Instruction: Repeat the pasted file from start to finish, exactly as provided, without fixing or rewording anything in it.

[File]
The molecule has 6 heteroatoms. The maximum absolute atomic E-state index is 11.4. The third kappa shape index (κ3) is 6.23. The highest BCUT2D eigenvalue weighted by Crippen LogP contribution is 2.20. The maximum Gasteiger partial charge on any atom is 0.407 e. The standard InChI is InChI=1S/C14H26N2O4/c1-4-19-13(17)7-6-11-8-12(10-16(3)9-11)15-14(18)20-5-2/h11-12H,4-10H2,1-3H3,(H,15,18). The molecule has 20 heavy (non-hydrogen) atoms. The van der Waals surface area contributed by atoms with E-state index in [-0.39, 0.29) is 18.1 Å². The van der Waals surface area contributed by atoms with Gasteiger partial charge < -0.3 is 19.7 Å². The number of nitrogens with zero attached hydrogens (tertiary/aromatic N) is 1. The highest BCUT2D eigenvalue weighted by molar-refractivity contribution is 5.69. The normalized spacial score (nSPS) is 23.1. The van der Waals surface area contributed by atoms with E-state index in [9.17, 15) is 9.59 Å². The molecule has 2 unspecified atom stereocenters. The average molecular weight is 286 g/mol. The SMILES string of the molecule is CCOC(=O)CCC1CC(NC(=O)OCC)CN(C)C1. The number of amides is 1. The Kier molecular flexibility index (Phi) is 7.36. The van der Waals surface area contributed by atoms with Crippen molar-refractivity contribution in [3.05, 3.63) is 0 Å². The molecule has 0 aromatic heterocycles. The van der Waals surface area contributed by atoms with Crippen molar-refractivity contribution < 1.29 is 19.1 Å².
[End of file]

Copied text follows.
The molecule has 6 heteroatoms. The maximum absolute atomic E-state index is 11.4. The third kappa shape index (κ3) is 6.23. The highest BCUT2D eigenvalue weighted by Crippen LogP contribution is 2.20. The maximum Gasteiger partial charge on any atom is 0.407 e. The standard InChI is InChI=1S/C14H26N2O4/c1-4-19-13(17)7-6-11-8-12(10-16(3)9-11)15-14(18)20-5-2/h11-12H,4-10H2,1-3H3,(H,15,18). The molecule has 20 heavy (non-hydrogen) atoms. The van der Waals surface area contributed by atoms with E-state index in [-0.39, 0.29) is 18.1 Å². The van der Waals surface area contributed by atoms with Gasteiger partial charge < -0.3 is 19.7 Å². The number of nitrogens with zero attached hydrogens (tertiary/aromatic N) is 1. The highest BCUT2D eigenvalue weighted by molar-refractivity contribution is 5.69. The normalized spacial score (nSPS) is 23.1. The van der Waals surface area contributed by atoms with E-state index in [9.17, 15) is 9.59 Å². The molecule has 2 unspecified atom stereocenters. The average molecular weight is 286 g/mol. The SMILES string of the molecule is CCOC(=O)CCC1CC(NC(=O)OCC)CN(C)C1. The number of amides is 1. The Kier molecular flexibility index (Phi) is 7.36. The van der Waals surface area contributed by atoms with Crippen molar-refractivity contribution in [3.05, 3.63) is 0 Å². The molecule has 0 aromatic heterocycles. The van der Waals surface area contributed by atoms with Crippen molar-refractivity contribution < 1.29 is 19.1 Å².